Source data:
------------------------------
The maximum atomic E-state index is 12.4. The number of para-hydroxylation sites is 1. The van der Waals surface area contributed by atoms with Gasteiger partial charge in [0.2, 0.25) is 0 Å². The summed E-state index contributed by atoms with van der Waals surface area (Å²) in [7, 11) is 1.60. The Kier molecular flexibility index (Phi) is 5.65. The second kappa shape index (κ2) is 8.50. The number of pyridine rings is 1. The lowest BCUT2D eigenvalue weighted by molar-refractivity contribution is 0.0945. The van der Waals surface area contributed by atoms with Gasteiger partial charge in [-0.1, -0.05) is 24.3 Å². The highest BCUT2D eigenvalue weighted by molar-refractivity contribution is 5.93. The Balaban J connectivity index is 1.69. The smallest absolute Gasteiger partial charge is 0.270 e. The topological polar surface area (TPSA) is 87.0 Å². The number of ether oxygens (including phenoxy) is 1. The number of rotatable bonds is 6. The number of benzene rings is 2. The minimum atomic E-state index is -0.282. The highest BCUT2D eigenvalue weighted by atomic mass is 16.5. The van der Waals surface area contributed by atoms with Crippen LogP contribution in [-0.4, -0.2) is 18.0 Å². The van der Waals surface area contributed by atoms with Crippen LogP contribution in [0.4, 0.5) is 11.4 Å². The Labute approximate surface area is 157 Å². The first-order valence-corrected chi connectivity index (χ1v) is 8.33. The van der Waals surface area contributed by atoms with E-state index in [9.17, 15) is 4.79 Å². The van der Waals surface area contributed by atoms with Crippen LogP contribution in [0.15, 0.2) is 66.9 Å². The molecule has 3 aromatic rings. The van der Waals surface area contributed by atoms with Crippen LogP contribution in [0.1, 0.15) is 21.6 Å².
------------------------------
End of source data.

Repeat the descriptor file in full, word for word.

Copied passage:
The maximum atomic E-state index is 12.4. The number of para-hydroxylation sites is 1. The van der Waals surface area contributed by atoms with Gasteiger partial charge in [0.2, 0.25) is 0 Å². The summed E-state index contributed by atoms with van der Waals surface area (Å²) in [7, 11) is 1.60. The Kier molecular flexibility index (Phi) is 5.65. The second kappa shape index (κ2) is 8.50. The number of pyridine rings is 1. The lowest BCUT2D eigenvalue weighted by molar-refractivity contribution is 0.0945. The van der Waals surface area contributed by atoms with Gasteiger partial charge in [-0.1, -0.05) is 24.3 Å². The highest BCUT2D eigenvalue weighted by molar-refractivity contribution is 5.93. The Balaban J connectivity index is 1.69. The smallest absolute Gasteiger partial charge is 0.270 e. The topological polar surface area (TPSA) is 87.0 Å². The number of ether oxygens (including phenoxy) is 1. The number of rotatable bonds is 6. The number of benzene rings is 2. The minimum atomic E-state index is -0.282. The highest BCUT2D eigenvalue weighted by atomic mass is 16.5. The van der Waals surface area contributed by atoms with Crippen LogP contribution in [-0.4, -0.2) is 18.0 Å². The van der Waals surface area contributed by atoms with Crippen LogP contribution in [0.4, 0.5) is 11.4 Å². The Labute approximate surface area is 157 Å². The first-order valence-corrected chi connectivity index (χ1v) is 8.33. The van der Waals surface area contributed by atoms with E-state index in [9.17, 15) is 4.79 Å². The van der Waals surface area contributed by atoms with Crippen LogP contribution in [0.15, 0.2) is 66.9 Å². The molecule has 3 aromatic rings. The van der Waals surface area contributed by atoms with Crippen LogP contribution in [0.1, 0.15) is 21.6 Å².